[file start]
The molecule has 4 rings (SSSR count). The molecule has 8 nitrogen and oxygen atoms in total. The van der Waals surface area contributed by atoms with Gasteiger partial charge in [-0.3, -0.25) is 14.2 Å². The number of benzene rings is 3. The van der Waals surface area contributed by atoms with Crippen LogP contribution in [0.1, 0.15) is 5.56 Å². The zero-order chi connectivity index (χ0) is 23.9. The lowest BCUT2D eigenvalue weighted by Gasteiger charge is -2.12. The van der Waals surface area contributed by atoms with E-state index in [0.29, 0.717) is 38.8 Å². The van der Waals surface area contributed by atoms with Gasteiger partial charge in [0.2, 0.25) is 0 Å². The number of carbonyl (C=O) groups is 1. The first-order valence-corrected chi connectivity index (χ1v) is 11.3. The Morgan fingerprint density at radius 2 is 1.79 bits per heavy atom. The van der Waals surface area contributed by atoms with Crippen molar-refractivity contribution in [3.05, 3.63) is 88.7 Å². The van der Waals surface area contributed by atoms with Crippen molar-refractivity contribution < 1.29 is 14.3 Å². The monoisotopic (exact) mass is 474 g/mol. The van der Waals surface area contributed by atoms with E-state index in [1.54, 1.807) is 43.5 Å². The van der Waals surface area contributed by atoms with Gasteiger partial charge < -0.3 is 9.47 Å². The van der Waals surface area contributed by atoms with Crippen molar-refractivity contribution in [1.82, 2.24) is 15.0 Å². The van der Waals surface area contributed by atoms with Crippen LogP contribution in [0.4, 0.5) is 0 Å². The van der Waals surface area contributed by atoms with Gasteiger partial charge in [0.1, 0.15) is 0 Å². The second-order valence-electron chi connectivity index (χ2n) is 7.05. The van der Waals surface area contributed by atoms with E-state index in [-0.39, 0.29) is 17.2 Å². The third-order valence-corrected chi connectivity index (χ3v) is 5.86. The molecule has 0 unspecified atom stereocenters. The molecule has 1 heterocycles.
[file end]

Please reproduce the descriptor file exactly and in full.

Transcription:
The molecule has 4 rings (SSSR count). The molecule has 8 nitrogen and oxygen atoms in total. The van der Waals surface area contributed by atoms with Gasteiger partial charge in [-0.3, -0.25) is 14.2 Å². The number of benzene rings is 3. The van der Waals surface area contributed by atoms with Crippen LogP contribution in [0.1, 0.15) is 5.56 Å². The zero-order chi connectivity index (χ0) is 23.9. The lowest BCUT2D eigenvalue weighted by Gasteiger charge is -2.12. The van der Waals surface area contributed by atoms with E-state index in [0.29, 0.717) is 38.8 Å². The van der Waals surface area contributed by atoms with Gasteiger partial charge in [0.2, 0.25) is 0 Å². The number of carbonyl (C=O) groups is 1. The first-order valence-corrected chi connectivity index (χ1v) is 11.3. The Morgan fingerprint density at radius 2 is 1.79 bits per heavy atom. The van der Waals surface area contributed by atoms with Crippen molar-refractivity contribution in [3.05, 3.63) is 88.7 Å². The van der Waals surface area contributed by atoms with Crippen molar-refractivity contribution < 1.29 is 14.3 Å². The monoisotopic (exact) mass is 474 g/mol. The van der Waals surface area contributed by atoms with E-state index in [1.54, 1.807) is 43.5 Å². The van der Waals surface area contributed by atoms with Gasteiger partial charge < -0.3 is 9.47 Å². The van der Waals surface area contributed by atoms with Crippen molar-refractivity contribution in [1.82, 2.24) is 15.0 Å². The van der Waals surface area contributed by atoms with Crippen LogP contribution in [0.4, 0.5) is 0 Å². The van der Waals surface area contributed by atoms with Gasteiger partial charge in [0.1, 0.15) is 0 Å². The second-order valence-electron chi connectivity index (χ2n) is 7.05. The van der Waals surface area contributed by atoms with E-state index in [-0.39, 0.29) is 17.2 Å². The third-order valence-corrected chi connectivity index (χ3v) is 5.86. The molecule has 0 unspecified atom stereocenters. The molecule has 1 heterocycles.